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Millions of workers in fashion sector become little more than slave - ITGLWF
Oct '09
Speaking at the University of Pavia in Italy at the launch of the audio version of Glockers by Silvana Cappuccio, Neil Kearney, General Secretary of the International Textile, Garment and Leather Workers' Federation said that fashion comes at a huge cost to those who produce the goods, resulting in insecurity, harsh treatment, long working hours, low pay and abuse.

Said Mr. Kearney: “Millions of workers in the fashion industry have become little more than slaves. Most are women and most are young, some very young. Armies of children, some as young as four years old, work long hours often only for a meager ration of food. Many, in countries like India, have been bought for a few Euros from their parents or have been kidnapped and then trafficked into slavery far from home.

“A recent survey in India suggests that a quarter of all garment factories are employing under-age labour. Most of the production is for export to Europe. Shame on those fashion houses, fashion brands and fashion retailers who drive this slavery. And shame on those consumers who buy these products without questioning how they were made and how they can be sold so cheaply when so much labour is involved.

“Recent research in Bangladesh shows the incidence of tuberculosis among garment workers is double that of the population as a whole. No wonder when large numbers work in humid, overcrowded conditions for long hours and with little food. TB is inevitable with this lethal cocktail of exhaustion, malnutrition and unsanitary conditions. Again, the brands and retailers who continue to source garments from such an environment must bear much of the blame for the damage they cause these workers, their families and communities.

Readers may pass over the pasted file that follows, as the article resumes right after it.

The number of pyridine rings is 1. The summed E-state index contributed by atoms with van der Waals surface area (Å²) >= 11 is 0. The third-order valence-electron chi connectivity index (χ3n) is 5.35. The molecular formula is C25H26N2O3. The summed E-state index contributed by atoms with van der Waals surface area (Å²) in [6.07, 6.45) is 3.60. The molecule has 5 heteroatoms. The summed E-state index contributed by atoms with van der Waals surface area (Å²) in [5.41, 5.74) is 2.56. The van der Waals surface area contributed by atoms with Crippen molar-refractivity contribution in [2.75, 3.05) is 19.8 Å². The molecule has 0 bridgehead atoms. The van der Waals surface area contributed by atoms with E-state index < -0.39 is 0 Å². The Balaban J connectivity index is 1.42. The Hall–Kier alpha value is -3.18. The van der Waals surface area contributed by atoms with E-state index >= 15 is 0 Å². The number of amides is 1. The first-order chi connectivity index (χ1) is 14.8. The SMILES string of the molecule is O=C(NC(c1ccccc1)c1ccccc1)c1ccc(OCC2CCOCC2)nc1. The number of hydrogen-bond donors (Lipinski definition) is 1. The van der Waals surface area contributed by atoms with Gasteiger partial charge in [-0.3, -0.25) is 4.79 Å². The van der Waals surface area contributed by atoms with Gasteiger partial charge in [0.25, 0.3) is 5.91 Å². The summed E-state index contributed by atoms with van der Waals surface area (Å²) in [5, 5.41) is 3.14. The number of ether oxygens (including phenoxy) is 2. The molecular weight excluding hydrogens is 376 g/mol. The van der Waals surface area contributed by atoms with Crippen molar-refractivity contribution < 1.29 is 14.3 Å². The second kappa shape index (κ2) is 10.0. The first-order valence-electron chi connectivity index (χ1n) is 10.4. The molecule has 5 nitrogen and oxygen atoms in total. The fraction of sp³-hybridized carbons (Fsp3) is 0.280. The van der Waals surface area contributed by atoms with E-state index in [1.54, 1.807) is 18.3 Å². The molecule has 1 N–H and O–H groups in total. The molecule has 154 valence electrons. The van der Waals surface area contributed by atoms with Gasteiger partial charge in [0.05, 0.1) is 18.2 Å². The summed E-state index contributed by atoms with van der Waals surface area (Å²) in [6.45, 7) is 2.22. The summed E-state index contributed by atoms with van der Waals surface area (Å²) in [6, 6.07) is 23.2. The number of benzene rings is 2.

“In efforts to drive down wages even further, workers are increasingly being shipped from one country to another to turn out garments for export. Italian manufacturers have closed their factories in Italy and shifted production to Romania where wages are a quarter of those here. But, Romanian workers unsatisfied with such low wages and the way they have been treated have moved west in search of better paid work, often as cleaners and domestics leaving the local textile, garment and shoe industries short of labour. No problem! A ready solution is at hand. Import workers from China, Bangladesh or Nepal and pay them even less.

“And to exploit these workers even more they are forced to pay recruitment fees, travel costs and handling charges. Often the payments are greater than the wages earned meaning that many of these workers will never be free of debt. So, modern day slavery on our doorstep! Again, shame on those who profit from this inhumanity to man".

Concluded Mr. Kearney: “We surely have to ask if fashion is really worth so much suffering. And we also have to ask whether those who place orders in such hell-holes should not be subject to prosecution and imprisonment here in Europe for aiding and abetting this cruel exploitation and destruction of young lives”.

International Textile, Garment and Leather Workers' Federation

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